Apart from reporting on the study, publications are vital to academics. Regular publishing in journals and books maintains one’s standing in academia, publishing provides valuable research points for universities and for a young researcher (sic) like me, it is a vital aspect of my development as an academic that I publish articles prior to my PhD being awarded. As I have written before, I hope to have at least four publications prior to my PhD being awarded. I am working on a paper about vocal identity for a major journal; there are two arising from the (separate) research done last year, and I hope to prepare a few more for various other journals as the opportunity arises. This is part of the great frustration of working as an academic in the modern Australian institution: publish or perish. To be honest, I see the point of publishing. It clarifies one’s thoughts, it publishes results from the study for other researchers; it shows work being done in the field. But I dislike that universities are making it an indispensable part of the work one does as an academic. Some people are just better suited to teaching and service, and research should probably not be included in their work load. I know plenty of lecturers and academics who are not suited to research, who rarely publish in their field, yet they are great teachers and administrators. The university system does not always recognise this. And of course it is not the fault of the universities that they are making research track record so important: it is vital for their standing in the academic community that they show research outputs. It is also to maintain government funding that they insist their academics publish. Rather product driven, I fear.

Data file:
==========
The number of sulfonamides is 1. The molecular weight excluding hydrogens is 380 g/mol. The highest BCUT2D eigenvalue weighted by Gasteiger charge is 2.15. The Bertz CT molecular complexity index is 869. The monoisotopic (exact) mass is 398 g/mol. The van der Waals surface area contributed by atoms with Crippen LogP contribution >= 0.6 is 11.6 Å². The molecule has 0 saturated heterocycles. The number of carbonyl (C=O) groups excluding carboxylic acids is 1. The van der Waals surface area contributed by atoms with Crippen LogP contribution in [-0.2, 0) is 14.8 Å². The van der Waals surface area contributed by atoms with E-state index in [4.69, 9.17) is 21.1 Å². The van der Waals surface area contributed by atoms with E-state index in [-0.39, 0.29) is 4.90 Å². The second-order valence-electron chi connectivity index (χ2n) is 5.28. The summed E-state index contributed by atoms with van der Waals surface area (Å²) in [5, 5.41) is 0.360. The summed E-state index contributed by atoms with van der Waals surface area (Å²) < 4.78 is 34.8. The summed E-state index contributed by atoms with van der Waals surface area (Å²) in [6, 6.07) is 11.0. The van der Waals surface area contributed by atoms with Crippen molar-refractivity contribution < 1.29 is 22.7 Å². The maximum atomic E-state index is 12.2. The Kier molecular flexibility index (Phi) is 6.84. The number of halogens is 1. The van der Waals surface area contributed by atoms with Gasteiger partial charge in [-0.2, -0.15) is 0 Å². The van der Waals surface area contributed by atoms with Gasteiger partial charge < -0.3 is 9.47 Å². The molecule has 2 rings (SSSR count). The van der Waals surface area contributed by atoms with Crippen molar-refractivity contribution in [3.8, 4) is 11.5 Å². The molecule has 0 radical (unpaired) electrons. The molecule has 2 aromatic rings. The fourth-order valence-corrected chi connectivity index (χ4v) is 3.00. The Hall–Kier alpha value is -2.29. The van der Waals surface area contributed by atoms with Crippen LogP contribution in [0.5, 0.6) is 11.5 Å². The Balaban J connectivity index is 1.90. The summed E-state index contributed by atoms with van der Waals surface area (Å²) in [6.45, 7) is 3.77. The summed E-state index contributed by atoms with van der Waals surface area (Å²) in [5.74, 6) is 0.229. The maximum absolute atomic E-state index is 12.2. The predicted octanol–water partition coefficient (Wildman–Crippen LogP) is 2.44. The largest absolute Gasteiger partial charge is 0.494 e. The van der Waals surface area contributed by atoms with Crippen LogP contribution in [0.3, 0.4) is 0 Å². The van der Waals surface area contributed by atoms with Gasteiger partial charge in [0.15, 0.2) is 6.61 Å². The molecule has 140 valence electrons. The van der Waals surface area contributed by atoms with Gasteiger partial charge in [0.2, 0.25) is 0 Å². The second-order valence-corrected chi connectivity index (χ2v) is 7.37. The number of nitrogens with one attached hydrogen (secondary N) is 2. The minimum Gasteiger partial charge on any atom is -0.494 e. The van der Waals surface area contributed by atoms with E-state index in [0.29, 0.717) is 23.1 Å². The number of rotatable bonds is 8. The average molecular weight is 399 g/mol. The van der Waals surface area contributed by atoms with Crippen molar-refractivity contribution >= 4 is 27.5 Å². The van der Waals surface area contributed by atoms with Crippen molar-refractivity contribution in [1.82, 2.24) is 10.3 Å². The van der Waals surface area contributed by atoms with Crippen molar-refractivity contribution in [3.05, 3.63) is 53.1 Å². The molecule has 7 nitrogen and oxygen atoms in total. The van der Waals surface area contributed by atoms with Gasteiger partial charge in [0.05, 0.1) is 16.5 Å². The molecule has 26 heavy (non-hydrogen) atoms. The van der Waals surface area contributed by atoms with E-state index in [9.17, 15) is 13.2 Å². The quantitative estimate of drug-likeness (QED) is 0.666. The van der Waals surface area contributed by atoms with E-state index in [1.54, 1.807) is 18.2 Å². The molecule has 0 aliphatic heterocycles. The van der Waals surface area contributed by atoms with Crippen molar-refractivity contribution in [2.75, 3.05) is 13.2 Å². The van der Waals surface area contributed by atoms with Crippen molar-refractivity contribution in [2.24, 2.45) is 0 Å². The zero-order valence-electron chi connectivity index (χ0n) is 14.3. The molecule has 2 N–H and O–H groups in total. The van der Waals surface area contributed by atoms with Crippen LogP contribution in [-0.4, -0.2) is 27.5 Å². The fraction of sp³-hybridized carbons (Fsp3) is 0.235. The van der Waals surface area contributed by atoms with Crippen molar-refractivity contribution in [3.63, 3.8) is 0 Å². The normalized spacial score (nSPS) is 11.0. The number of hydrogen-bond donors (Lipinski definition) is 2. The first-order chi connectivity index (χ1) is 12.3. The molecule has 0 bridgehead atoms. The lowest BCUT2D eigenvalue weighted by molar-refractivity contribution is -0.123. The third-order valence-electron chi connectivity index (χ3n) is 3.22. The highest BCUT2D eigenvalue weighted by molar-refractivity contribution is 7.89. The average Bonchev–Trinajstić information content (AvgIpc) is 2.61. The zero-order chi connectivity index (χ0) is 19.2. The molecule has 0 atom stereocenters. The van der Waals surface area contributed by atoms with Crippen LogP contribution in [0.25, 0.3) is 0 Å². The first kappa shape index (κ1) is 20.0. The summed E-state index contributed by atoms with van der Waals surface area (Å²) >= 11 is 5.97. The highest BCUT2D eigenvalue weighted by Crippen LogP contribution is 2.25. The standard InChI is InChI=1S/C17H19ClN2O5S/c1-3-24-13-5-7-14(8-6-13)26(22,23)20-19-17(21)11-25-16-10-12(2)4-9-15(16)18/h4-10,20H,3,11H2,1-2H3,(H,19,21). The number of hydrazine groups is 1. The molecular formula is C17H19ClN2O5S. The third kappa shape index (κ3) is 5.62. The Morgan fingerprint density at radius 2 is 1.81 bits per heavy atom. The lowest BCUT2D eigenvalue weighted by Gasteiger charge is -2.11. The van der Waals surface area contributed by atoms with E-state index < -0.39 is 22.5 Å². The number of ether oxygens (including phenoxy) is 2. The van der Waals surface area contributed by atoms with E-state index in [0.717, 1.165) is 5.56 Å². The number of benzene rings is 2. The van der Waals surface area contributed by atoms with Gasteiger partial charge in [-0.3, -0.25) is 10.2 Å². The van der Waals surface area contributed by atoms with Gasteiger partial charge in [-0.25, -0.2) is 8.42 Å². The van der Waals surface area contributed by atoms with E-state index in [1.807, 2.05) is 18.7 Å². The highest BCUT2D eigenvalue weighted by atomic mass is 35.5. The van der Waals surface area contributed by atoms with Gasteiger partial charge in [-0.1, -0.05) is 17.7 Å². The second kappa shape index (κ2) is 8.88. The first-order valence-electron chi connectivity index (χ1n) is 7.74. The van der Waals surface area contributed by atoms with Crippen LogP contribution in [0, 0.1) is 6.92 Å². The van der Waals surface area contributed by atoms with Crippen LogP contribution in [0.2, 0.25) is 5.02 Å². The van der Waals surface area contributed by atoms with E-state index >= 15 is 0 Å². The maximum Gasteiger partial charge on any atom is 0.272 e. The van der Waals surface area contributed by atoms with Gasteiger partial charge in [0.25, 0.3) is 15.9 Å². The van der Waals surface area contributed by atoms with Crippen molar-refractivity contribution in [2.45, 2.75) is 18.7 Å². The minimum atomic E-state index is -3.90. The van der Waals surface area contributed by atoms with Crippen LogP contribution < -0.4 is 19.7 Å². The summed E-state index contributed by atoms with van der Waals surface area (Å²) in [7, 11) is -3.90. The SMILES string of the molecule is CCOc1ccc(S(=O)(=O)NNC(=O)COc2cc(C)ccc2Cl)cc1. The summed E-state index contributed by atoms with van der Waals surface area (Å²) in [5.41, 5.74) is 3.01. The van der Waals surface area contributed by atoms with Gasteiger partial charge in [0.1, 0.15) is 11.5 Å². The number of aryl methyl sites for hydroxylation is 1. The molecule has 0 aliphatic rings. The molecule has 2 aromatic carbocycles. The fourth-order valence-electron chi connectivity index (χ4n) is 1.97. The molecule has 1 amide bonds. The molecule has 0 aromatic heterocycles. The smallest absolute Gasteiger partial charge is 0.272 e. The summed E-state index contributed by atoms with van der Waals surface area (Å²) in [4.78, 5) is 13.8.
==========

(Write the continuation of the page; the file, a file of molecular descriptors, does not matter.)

This paper, should it get up, will be my second publication since I began my PhD in 2009. I’m keeping my fingers crossed. In the meantime, though, time to see my supervisor and discuss my first draft of one of my chapters.

And of course, keep working at the others.


Feeling like a fraud